Stain Waxing Eloquence

Rob-Portrait351My screed on stain last time out brought many responses (see the Feedback section), but none to compare with this epic effort, courtesy of Lee Ohmart of Brewer, Maine:

“To stain, or not to stain, that is the question:
Whether ’tis Nobler in the mind to enjoy
The inherent beauty of naked wood,
Or to take up stain to bring a noble appearance,
And by applying them end them: to bring a gentle metamorphosis.
No more; and by a stain, to say we end
The nakedness, and the thousand Natural shocks
That wood is heir to? ‘Tis a consummation
Devoutly to be wished. To bare the wood, to relish,
To relish, perchance to achieve perfection; aye, there’s the rub,
For in that nudity, what chatoyance may come,
When we have sanded to 600-grit,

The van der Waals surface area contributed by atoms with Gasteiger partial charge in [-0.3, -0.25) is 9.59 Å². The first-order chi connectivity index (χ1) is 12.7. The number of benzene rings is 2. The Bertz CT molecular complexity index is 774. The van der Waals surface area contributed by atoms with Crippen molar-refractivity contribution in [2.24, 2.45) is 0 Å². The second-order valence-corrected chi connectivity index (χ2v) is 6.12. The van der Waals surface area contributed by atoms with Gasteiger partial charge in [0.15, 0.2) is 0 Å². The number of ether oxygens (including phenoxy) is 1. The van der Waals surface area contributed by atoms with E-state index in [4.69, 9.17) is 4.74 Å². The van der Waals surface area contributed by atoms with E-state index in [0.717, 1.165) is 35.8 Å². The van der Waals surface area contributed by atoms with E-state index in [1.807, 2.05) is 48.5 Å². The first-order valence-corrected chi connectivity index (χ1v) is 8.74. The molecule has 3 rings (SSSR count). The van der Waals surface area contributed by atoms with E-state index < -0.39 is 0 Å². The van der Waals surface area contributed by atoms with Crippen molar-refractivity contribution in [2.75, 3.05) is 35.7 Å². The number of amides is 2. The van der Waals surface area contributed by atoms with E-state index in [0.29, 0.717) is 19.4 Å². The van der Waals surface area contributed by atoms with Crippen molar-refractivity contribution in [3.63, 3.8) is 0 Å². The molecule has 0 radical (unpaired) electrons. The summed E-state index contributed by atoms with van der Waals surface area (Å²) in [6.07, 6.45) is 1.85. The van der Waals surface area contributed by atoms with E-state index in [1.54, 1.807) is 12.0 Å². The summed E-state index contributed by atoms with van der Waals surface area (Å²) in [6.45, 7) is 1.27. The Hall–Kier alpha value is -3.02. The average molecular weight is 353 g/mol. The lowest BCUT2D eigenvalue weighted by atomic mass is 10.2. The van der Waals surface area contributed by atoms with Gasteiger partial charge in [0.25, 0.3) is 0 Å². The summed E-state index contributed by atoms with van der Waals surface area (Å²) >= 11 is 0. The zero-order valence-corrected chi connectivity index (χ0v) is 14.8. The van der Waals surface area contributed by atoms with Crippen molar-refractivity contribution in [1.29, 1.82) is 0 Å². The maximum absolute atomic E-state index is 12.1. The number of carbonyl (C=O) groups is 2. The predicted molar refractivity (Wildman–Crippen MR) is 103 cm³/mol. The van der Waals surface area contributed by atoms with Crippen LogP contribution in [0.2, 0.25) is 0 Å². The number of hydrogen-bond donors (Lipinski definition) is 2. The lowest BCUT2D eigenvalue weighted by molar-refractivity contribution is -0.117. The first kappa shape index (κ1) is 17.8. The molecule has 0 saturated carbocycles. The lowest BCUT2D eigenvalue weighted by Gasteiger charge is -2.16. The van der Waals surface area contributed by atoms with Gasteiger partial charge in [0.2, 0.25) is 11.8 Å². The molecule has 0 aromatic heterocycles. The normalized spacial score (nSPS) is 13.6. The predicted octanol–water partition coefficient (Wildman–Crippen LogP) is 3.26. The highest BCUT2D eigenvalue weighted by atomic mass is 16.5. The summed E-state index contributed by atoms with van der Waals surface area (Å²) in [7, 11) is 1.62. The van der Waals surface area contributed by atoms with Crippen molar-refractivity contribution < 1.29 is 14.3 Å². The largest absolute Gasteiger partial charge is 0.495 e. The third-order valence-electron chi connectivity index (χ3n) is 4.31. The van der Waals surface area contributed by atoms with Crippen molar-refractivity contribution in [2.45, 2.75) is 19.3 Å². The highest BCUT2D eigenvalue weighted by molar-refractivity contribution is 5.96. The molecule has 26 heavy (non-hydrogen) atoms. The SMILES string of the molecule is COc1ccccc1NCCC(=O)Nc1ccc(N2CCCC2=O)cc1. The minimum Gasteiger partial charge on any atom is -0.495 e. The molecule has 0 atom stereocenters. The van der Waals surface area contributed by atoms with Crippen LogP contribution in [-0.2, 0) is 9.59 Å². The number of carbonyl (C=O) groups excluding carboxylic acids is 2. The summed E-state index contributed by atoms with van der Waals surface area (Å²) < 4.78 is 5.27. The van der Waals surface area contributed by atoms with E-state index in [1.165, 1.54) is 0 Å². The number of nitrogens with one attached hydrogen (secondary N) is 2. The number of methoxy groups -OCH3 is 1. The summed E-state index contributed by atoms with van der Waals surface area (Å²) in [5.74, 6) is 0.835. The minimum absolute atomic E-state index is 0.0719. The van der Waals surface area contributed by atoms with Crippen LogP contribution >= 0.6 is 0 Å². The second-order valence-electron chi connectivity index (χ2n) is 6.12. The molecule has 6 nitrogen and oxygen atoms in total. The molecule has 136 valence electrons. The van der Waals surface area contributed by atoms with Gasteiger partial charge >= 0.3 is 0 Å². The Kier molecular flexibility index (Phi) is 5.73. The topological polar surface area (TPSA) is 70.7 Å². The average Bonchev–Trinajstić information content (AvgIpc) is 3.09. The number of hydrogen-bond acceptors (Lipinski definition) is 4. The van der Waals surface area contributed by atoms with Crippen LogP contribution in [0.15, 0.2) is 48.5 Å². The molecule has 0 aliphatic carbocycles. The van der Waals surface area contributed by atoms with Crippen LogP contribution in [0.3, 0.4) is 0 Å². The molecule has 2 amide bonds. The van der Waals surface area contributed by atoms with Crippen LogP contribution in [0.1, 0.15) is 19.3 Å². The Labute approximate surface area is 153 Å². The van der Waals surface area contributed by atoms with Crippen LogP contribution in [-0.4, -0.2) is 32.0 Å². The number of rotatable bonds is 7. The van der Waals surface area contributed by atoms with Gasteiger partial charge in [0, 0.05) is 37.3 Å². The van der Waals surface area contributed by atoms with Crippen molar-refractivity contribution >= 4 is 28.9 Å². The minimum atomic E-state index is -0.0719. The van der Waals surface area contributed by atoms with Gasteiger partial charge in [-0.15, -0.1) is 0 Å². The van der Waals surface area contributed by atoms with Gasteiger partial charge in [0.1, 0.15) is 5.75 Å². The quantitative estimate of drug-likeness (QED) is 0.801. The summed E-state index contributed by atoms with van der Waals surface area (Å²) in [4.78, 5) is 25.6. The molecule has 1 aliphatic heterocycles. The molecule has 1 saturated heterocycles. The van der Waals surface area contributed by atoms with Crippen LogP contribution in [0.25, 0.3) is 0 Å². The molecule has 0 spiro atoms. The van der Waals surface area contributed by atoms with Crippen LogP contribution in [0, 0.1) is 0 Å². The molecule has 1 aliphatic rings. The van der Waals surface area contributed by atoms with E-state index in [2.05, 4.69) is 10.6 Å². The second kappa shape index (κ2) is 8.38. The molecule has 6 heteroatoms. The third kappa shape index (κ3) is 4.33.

Must give us pause. There’s the toil
That makes endless sanding of so long endurance:
For who would bear the Whips and Scorns of stain choices,
The critic’s judgment, the master finisher’s critique,
The pangs of despised blotchy results, the inevitable Law or Murphy.
The insolence of customers, and the Spurns
That patient merit of the unworthy takes,
When he himself might covet the perfect stains of others
With flawless finishes? Who would bear the burden
To grunt and sweat under an endless choice of stains,
But that the dread of something ugly resulting from poor application,
The undiscovered stain, from whose bourn
No woodworker returns, Puzzles the will,
And makes us rather bear those ills we have,
Than fly to others that we know not of.
Thus choices of stain does make Cowards of us all,
And thus the Native hue wood
Is sicklied o’er, with the wrong stain,
And enterprises of great woodworking skill and design
With this regard their courage turns away,
And lose the name of Action. Soft you now,
The fair goddess of woodworkers? Salve my soul.
Be all my sins remembered.”

Rob Johnstone, Woodworker’s Journal

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